The importers should expect to receive a notice of penalty from customs in the next few months. Here is the story:

U.S. Customs and Border Protection officers . . . seized over 200 counterfeit handbags and nearly 50 packages of plastic building blocks, Sept. 29, with an estimated counterfeit toy penaltyManufacturer Suggested Retail Price of more than $500,000.

“Intercepting counterfeit goods protects the trademark holder, the unsuspecting consumer, and strengthens the U.S. economy,” said Houston CBP Area Port Director Dave Fluty. “Import safety and protecting intellectual property rights are priority trade issues.  We will take every opportunity to intercept counterfeit goods entering through this port.”

The shipment, which originated from China, was manifested as bags, plastic toys and jewelryHowever, when CBP officers examined the shipment, cartons of women’s handbags bearing counterfeit Prada, Christian Dior, Michael Kors, and other name brands were discovered.  Also in the shipment were cartons of plastic building blocks bearing the Lego brand.

CBP officers provided images of the items to the different trademark holders who each confirmed that the imported handbags and building blocks were counterfeit and confusingly similar to the genuine brand. The import specialists determined the MSRP value of the goods. The seized items, which were enroute to a Houston store, will be destroyed.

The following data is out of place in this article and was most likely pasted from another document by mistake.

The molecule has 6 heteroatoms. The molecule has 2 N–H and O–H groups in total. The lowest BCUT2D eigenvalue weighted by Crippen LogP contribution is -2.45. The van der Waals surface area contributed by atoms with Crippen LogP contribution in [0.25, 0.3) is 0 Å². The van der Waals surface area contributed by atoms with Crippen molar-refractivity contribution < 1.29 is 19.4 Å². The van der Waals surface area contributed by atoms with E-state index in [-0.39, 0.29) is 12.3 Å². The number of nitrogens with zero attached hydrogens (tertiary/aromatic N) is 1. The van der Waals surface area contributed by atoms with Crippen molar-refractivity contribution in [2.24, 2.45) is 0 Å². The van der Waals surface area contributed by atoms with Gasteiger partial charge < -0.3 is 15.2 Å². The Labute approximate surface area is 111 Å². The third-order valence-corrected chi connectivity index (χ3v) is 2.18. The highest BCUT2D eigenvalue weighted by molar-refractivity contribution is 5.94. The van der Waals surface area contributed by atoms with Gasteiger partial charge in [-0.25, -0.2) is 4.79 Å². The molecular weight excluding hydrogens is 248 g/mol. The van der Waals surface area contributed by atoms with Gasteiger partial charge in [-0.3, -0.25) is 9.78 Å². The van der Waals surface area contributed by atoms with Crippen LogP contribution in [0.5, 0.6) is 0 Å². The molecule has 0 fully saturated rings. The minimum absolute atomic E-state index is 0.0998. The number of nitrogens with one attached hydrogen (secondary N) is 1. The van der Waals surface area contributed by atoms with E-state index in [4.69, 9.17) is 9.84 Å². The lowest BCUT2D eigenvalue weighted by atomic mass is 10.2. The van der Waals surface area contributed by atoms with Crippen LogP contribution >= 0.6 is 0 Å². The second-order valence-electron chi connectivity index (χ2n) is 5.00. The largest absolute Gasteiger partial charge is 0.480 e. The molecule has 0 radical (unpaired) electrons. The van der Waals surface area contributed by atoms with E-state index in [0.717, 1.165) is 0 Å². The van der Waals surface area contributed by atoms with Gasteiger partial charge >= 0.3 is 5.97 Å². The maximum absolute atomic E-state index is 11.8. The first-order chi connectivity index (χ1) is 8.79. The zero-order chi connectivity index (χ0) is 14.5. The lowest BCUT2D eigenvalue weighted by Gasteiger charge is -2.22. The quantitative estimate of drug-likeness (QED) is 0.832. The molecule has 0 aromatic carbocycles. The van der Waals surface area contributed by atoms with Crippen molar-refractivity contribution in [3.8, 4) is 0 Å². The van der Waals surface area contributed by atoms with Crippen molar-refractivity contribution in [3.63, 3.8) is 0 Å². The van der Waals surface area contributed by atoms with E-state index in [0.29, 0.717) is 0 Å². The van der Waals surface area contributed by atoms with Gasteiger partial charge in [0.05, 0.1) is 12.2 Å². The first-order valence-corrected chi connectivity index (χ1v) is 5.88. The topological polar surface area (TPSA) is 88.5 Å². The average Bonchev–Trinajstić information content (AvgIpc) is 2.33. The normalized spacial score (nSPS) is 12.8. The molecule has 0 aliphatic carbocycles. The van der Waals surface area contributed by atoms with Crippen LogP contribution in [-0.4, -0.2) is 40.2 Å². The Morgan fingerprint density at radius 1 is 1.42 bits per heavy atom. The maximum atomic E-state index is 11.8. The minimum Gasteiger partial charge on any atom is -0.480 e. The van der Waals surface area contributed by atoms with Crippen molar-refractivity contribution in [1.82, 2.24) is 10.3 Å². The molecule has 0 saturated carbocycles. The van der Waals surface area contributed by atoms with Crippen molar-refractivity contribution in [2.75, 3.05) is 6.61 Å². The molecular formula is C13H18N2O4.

customs penalty for counterfeitHomeland Security Investigations is investigating.

Last year, CBP seized more than $4.7 million in intellectual property rights violations nationwide. Handbags and wallets were the highest valued seized goods with an MSRP estimate of more than $700 million, up from more than $500 million in 2012.

To enforce intellectual property rights, CBP relies on trademark owners registering with the Patent and Trademark Office and by recording the trade name with CBP at e-Recordation.

The trademark holder confirmed they were both counterfeit and confusingly similar? That’s impossible. A counterfeit is something that is indistinguishable, and something that is confusingly similar is considered “infringing” and not a counterfeit. And again, that’s another reason why you need a lawyer to respond to this type of customs actions: oftentimes, customs doesn’t even fully understand what laws they are enforcing!

You might be facing penalties from customs for importing counterfeit merchandise. We can help. Typically, we recommended preparing and filing a petition, with the assistance of legal counsel, which argues persuasively for the substantial mitigation, or when the facts and law warrant it, cancellation of the penalty in full.

Great Lakes Customs Law has been very successful in getting these kinds of penalties reduced and, sometimes, even eliminated entirely (some history of our success is HERE).If you have had merchandise seized by customs because they allege it is counterfeit and contains trademark violations and/or have a received a notice of penalty for importing alleged counterfeits or for making an importation contrary to law, call our office at (734) 855-4999 to speak to a customs lawyer, or e-mail us through our contact page. We are able to assist petitions for customs penalties and seizures around the country, including Detroit, Chicago, Atlanta, New York, Los Angeles, Orlando and many other places. Please read these other articles: